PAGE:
Arizona State Geologist Lee Allison points out on his blog that a new study commissioned by the U.S. Chamber of Commerce says more oil can be recovered from existing wells by using carbon dioxide enhanced production. The Chamber report says that carbon dioxide based enhanced oil recovery (CO2 EOR) accounts for nearly 6% of U.S. onshore oil production, or 350,000 barrels a day, but it could be expanded to produce a potential of 4 million barrels a day of oil for 50 years from existing U.S. oil fields.
Much of the carbon dioxide could come from Arizona. In my post: Helium potential of Arizona may help fill shortage I point out that “Some of the richest helium-bearing gas in the world was produced from fields completed specifically for helium in northeastern Arizona in the 1960s and 1970s.” Carbon dioxide is a major byproduct of helium production.
According the Chamber report, CO2 EOR could produce almost as much oil as primary or secondary production.
“In the first phase of the oil field’s productive life, called primary production, the well is produced without the addition of anything to the oil containing formation. The natural pressure from the earth is the mechanism for the oil to flow to the wellbore. Depending on the characteristics of the rock formation, primary production can result in the recovery of up to 20% of the oil originally in the rock. This means that at least 80% of the oil may remain in the rock unless additional technology is used to increase the recovery.
“Usually, the next step in the oil field life cycle is the injection of water into the oil-bearing formation to maintain reservoir pressure, which produces more oil… This is called secondary recovery or water flooding. The water used for this step is largely recycling the water that is produced as part of the oil production operations. Water, typically saltwater, exists in the formation with the oil and natural gas. This water is separated and collected during production and reinjected into the oil-bearing formation to slow pressure decline. As oil fields age, they produce more water as a percentage of the total fluids recovered. The addition of secondary recovery has the potential to recover a further 15% to 20% of the original oil in place.
“Even after primary and secondary recovery, a significant amount of oil still exists in the rock formation. CO2 EOR is a type of tertiary oil recovery that can recover even more oil from these existing wells and reservoirs. In CO2 EOR, carbon dioxide is pumped into the oil-bearing rock formation to recover even more oil. CO2 EOR has the potential to recover an additional 15% to 20% of the original oil.”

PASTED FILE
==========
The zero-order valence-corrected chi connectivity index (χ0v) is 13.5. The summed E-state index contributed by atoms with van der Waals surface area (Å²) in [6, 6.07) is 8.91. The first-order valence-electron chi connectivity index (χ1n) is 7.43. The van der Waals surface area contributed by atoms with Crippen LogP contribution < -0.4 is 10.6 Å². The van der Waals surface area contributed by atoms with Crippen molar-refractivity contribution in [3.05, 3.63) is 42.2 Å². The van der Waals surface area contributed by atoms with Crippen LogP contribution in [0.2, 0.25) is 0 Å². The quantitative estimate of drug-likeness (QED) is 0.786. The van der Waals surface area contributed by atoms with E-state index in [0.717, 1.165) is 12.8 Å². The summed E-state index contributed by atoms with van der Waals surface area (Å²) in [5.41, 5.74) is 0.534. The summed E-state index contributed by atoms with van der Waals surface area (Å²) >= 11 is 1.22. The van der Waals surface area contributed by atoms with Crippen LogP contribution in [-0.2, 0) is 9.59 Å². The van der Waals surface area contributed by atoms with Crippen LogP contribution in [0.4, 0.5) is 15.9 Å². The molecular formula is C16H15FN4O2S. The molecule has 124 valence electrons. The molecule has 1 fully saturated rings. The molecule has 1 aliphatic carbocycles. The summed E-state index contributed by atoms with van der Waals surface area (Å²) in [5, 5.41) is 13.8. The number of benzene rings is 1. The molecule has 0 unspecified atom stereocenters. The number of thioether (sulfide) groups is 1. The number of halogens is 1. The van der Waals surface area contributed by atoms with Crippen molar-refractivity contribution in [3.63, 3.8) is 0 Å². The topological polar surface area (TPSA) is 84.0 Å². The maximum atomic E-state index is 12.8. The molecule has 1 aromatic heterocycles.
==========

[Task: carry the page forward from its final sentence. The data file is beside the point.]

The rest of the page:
The Chamber report goes on to explain how the CO2 EOR process works:
“The CO2 EOR process is primarily a function of how CO2 interacts with oil which is determined by the property of miscibility, when multiple liquids can mix together completely becoming one homogenous liquid. For example, water and vinegar are completely miscible. By contrast, water and oil are immiscible; they do not combine at any proportion. CO2 at a supercritical pressure and temperature is completely miscible with oil; it will combine completely.
“An analogous example of how this process works in oil production could be a frying pan coated in grease. When the pan is rinsed with water, some of the oil remains because oil and water are immiscible. If a solvent, such as dish soap, is applied to the pan, the solvent combines with the grease and the grease is more completely removed from the pan. In CO2 EOR, the CO2 combines with the oil and helps move it through the rock pore spaces, enabling greater recovery of the oil in place.”
A 2011 Department of Energy report estimates that CO2 EOR could provide 137 billion barrels of additional technically recoverable domestic oil, of which 67 billion barrels are economically recoverable at an oil price of $85 per barrel.
Kinder Morgan is carrying out an expanded evaluation program of the St. Johns field in preparation for producing CO2 and shipping it east via pipeline.